Uber Investigating Executive For Tracking Reporter Using Uber Data

By: Wednesday November 19, 2014 11:17 am

While Uber has yet to fire the executive who called for Uber’s media critics to be personally destroyed, it has begun an investigation into Josh Mohrer, Uber’s general manager in New York, for possibly tracking a reporter using Uber data raising concerns that people within the company are using private information from Uber users for nefarious purposes.

 

Voiceprints: Time to Be Afraid Again

By: Tuesday November 18, 2014 10:25 am

The end of privacy in the United States was brought about as much by technology as intention. Those who claim there is little new here — the government read the mail of and wiretapped the calls and conversations of Americans under COINTELPRO from 1956 to at least 1971, for example – do not fully understand the impact of technology.

Department of Justice Snatching Data From Citizens’ Cell Phones Using Planes and “Dirtboxes”

By: Friday November 14, 2014 7:01 am

Here we go again. The Department of Justice has been using a legally questionable program to target criminal suspect’s cell phone data. The program involves flying small Cessna planes equipped with a device known as a “dirtbox” which mimics cell towers in order to trick cellphones into giving out their registration information. Like the now notorious NSA programs exposed by Edward Snowden, the dirtbox program scoops up large amounts of data from entirely innocent people in order to look for those suspected of wrongdoing.

Local Law Enforcement Chipping Away at the Fourth Amendment

By: Thursday October 23, 2014 11:30 am

The Bill of Rights was designed to protect the People from their government. That’s quite literally becoming history today as new challenges, now from local law enforcement, chip away at the Fourth Amendment’s protections of privacy. New laws and devices spread spying on Americans to the local level.

Federal Appeals Court Rules Evidence From Warrantless GPS Tracking Does Not Have to Be Suppressed

By: Thursday October 2, 2014 3:15 pm

A federal appeals court ruled that law enforcement does not need to get a warrant in order to legally use evidence obtained from surveillance in a criminal case. The court also effectively endorsed consultation among officials in the executive branch instead of going to a judge for a warrant as “good faith” conduct.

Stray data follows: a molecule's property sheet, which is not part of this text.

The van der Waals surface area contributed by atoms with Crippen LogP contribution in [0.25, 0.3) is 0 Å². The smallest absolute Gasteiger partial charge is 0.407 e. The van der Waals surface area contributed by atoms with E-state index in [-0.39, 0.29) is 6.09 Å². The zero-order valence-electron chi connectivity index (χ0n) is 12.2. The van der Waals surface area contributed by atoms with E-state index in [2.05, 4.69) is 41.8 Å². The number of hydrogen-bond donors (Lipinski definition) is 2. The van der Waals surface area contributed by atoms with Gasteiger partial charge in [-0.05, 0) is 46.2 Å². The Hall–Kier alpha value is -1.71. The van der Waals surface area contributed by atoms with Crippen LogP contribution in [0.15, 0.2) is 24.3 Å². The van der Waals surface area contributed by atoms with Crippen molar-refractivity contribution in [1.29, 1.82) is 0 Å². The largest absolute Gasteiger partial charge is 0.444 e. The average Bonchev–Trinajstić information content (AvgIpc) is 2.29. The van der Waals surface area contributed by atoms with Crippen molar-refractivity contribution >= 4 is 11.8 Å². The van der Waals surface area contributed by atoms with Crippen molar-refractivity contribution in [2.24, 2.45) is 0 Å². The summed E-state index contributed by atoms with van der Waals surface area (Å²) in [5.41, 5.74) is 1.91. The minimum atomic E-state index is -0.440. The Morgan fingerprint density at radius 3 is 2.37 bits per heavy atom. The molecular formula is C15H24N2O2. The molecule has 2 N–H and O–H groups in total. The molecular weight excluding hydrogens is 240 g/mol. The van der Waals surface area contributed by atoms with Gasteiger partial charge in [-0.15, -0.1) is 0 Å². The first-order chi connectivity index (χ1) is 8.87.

In 2010, FBI agents attached a GPS tracking device to the car of Harry Katzin in order to track his movements because they suspected he was involved in the robberies of multiple Rite-Aid pharmacies.

Documents Reveal More Details on How US Intelligence Gets Around Regulations Against Spying on US Persons

By: Monday September 29, 2014 1:45 pm

The American Civil Liberties Union posted a trove of documents obtained in their Freedom of Information Act lawsuit for information about an executive order President Ronald Reagan signed, which gives the government broad authority to engage in surveillance of international communications, including the communications of numerous Americans. One key “exemption” gives intelligence agencies the ability to get around regulations intended to protect privacy.

Executive Order 12333 “governs” most of what the National Security Agency does, when it comes to collection of information on “Americans’ cellphone and Internet usage.”

Are Privacy Concerns Generational?

By: Sunday September 21, 2014 6:55 pm

On Monday I came across a post at Techdirt about the reaction to Apple putting a U2 album in iCloud users’ storage space. The post described how after a backlash, Apple created a bit of code that would allow iPhone users to delete the unwanted freebie.

A bit of background: On September 9th, Apple CEO Tim Cook announced that the mega-band U2 decided to release its latest album free on iTunes…

Email Suggests Manufacturer of Stingray Surveillance Equipment May Have Lied to FCC

By: Wednesday September 17, 2014 10:11 am

The American Civil Liberties Union has accused the manufacturer of StingRay surveillance products of providing inaccurate information and possibly even lying to the Federal Communications Commission (FCC), which is the agency that is supposed to regulate communications over cable, radio, satellite, television and wire.

FBI: National Facial Recognition System Now Fully Operational

By: Tuesday September 16, 2014 10:07 am

Forget fingerprints, now your face is on file and captured every where you go. The FBI has announced that its facial recognition system – launched three years ago – is now “fully operational.” The facial recognition program is part of the Next Generation Identification (NGI) System which is set to replace the FBI’s Integrated Automated Fingerprint Identification System (IAFIS). Though it is not really an either or with fingerprints and face recognition as the new system seeks to collect many forms of biometric data.

Court Challenges US Navy’s Dragnet Surveillance of Civilian Computers & Suppresses Evidence in Criminal Case

By: Monday September 15, 2014 11:07 am

A federal appeals court issued a decision suppressing evidence found by a Naval Criminal Investigative Service special agent and used to prosecute a civilian for child pornography. The NCIS special agent had conducted dragnet surveillance of all civilians in an entire state. The “extraordinary nature of the surveillance” demonstrated “a need to deter future violations” of the Posse Comitatus Act and send a message to the government that military personnel are not permitted to enforce civilian laws.

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